Posts

IRS Commits Tax Evasion with Immunity

On May 6th the Treasury Inspector General for Tax Administration  ("TIGTA" or internal government watchdog over the IRS) issued a scathing report that found, from 2003 through 2013, 1,580 IRS employees committed willful tax violations.   These cases included willful overstatement of expenses, claiming the First-Time Homebuyer Tax Credit without buying a home, and repeated failure to timely file required Federal tax returns.  

It should be noted that a willful act is the voluntary intentional violation of a known legal duty (timely filing of a tax return or accurate reporting of a tax obligation).   A willful violation of tax law is a criminal act.  This means jail time to the average person, but not IRS employees according to the TIGTA report.   

Current law requires that the IRS terminate employees who are found to have willfully violated tax law.  However, the law also gives the IRS Commissioner the sole authority to mitigate cases to a lesser penalty.  The TIGTA report di…

IRS Commits Tax Evasion with Immunity

On May 6th the Treasury Inspector General for Tax Administration  ("TIGTA" or internal government watchdog over the IRS) issued a scathing report that found, from 2003 through 2013, 1,580 IRS employees committed willful tax violations.   These cases included willful overstatement of expenses, claiming the First-Time Homebuyer Tax Credit without buying a home, and repeated failure to timely file required Federal tax returns.  

It should be noted that a willful act is the voluntary intentional violation of a known legal duty (timely filing of a tax return or accurate reporting of a tax obligation).   A willful violation of tax law is a criminal act.  This means jail time to the average person, but not IRS employees according to the TIGTA report.   

Current law requires that the IRS terminate employees who are found to have willfully violated tax law.  However, the law also gives the IRS Commissioner the sole authority to mitigate cases to a lesser penalty.  The TIGTA report …

Wilson Tax Law Group - The Newport Beach Tax Attorney Blog: Tax Alert – IRS Change makes it Easier to Levy All...

Wilson Tax Law Group - The Newport Beach Tax Attorney Blog: Tax Alert – IRS Change makes it Easier to Levy All...: There was an important recent change to the format of the IRS’s “final” Notice of Intent to Levy that all tax practitioners and clients sho...

Wilson Tax Law Group - The Newport Beach Tax Attorney Blog: Tax Alert – IRS Change makes it Easier to Levy All...

Wilson Tax Law Group - The Newport Beach Tax Attorney Blog: Tax Alert – IRS Change makes it Easier to Levy All...: There was an important recent change to the format of the IRS’s “final” Notice of Intent to Levy that all tax practitioners and clients sho...

Tax Alert – IRS Change makes it Easier to Levy All Your Assets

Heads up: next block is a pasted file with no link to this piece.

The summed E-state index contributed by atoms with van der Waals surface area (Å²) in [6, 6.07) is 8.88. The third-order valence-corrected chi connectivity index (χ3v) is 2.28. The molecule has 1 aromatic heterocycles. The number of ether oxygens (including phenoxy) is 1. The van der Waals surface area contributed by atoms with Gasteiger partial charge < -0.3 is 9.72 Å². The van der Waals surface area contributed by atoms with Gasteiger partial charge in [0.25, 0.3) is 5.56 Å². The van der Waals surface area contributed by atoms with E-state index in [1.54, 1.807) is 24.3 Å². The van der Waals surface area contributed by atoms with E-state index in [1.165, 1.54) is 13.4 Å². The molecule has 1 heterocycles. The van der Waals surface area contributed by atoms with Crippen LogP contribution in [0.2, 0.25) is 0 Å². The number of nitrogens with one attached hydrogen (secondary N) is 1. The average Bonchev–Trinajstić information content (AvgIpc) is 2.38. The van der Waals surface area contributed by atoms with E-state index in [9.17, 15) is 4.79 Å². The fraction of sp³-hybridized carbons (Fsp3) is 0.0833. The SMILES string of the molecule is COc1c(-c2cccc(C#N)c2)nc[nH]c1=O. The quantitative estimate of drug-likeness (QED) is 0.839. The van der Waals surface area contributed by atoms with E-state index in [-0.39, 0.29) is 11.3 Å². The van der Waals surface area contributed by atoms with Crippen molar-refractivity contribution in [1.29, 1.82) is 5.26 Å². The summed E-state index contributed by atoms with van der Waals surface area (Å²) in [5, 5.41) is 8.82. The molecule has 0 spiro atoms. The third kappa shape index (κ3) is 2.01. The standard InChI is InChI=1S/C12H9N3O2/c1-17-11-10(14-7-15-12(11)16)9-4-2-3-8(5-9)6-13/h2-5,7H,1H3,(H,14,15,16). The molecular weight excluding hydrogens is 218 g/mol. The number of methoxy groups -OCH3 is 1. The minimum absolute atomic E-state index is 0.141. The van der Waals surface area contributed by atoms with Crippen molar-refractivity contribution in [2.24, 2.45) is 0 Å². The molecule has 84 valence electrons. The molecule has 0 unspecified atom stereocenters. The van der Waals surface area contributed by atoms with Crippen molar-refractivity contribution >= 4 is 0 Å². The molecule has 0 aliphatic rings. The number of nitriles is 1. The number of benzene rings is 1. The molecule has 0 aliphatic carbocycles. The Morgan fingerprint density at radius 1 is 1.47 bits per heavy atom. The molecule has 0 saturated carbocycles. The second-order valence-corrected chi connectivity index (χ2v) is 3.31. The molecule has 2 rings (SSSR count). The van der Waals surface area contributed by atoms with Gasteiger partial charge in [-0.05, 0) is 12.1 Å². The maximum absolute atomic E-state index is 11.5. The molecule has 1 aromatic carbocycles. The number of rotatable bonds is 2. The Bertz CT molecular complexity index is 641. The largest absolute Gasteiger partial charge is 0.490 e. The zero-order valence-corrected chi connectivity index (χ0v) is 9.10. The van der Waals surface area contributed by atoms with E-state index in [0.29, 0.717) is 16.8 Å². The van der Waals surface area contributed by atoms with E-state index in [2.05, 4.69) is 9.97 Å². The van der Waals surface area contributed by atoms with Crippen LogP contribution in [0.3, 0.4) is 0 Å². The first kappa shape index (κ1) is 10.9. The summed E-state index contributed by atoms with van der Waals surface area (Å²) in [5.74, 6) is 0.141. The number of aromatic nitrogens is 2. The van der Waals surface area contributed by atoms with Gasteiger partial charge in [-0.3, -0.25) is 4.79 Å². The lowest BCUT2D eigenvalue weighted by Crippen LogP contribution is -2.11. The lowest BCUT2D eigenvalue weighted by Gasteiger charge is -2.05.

There was an important recent change to the format of the IRS’s “final” Notice of Intent to Levy that all tax practitioners and clients should be aware of.  Most of us tax geeks are well aware of the difference between a regular IRS collection notice and a “final” Notice of Intent to Levy that includes the right to a collection hearing under IRC 6330.  This is something that typically confuses the client, but not the tax practitioner. However, the IRS very recently changed the format of the “final” Notice of Intent to Levy and the new version of the “final” notice looks very much like a regular IRS collection notice.   As a result, tax practitioners might, at first glance, be as confused as their clients. It is unclear why the IRS made this non-publicized change to the “final” Notice of Intent to Levy, but it is definitely more difficult now to tell the difference between the “final” notice and a regular collection notice.  As a result, it is recommended that tax practitioners and clie…

Tax Alert – IRS Change makes it Easier to Levy All Your Assets

There was an important recent change to the format of the IRS’s “final” Notice of Intent to Levy that all tax practitioners and clients should be aware of.  Most of us tax geeks are well aware of the difference between a regular IRS collection notice and a “final” Notice of Intent to Levy that includes the right to a collection hearing under IRC 6330.  This is something that typically confuses the client, but not the tax practitioner. However, the IRS very recently changed the format of the “final” Notice of Intent to Levy and the new version of the “final” notice looks very much like a regular IRS collection notice.   As a result, tax practitioners might, at first glance, be as confused as their clients. It is unclear why the IRS made this non-publicized change to the “final” Notice of Intent to Levy, but it is definitely more difficult now to tell the difference between the “final” notice and a regular collection notice.  As a result, it is recommended that tax practitioners and clie…

Dirty Dozen 2015 Tax Scams

Each year the IRS posts the worst tax scams across America.   The IRS works with the Department of Justice and its criminal division to shut down these tax scams, but its a never ending saga and scammers steal billions of dollars each year from the public fisc.  Lets take a look at this year's dirty dozen list:

Here is the list the dirty dozen tax scams of 2015:

Aggressive and threatening phone calls by criminals impersonating IRS agents remains an ongoing threat to taxpayers. The IRS has seen a surge of these phone scams in recent months as scam artists threaten police arrest, deportation, license revocation and other things. The IRS reminds taxpayers to guard against all sorts of con games that arise during any filing season
Fake emails or websites looking to steal personal information (phishing). The IRS will not send you an email about a bill or refund out of the blue. Don’t click on one claiming to be from the IRS and be wary of clicking on strange emails and websites. They may …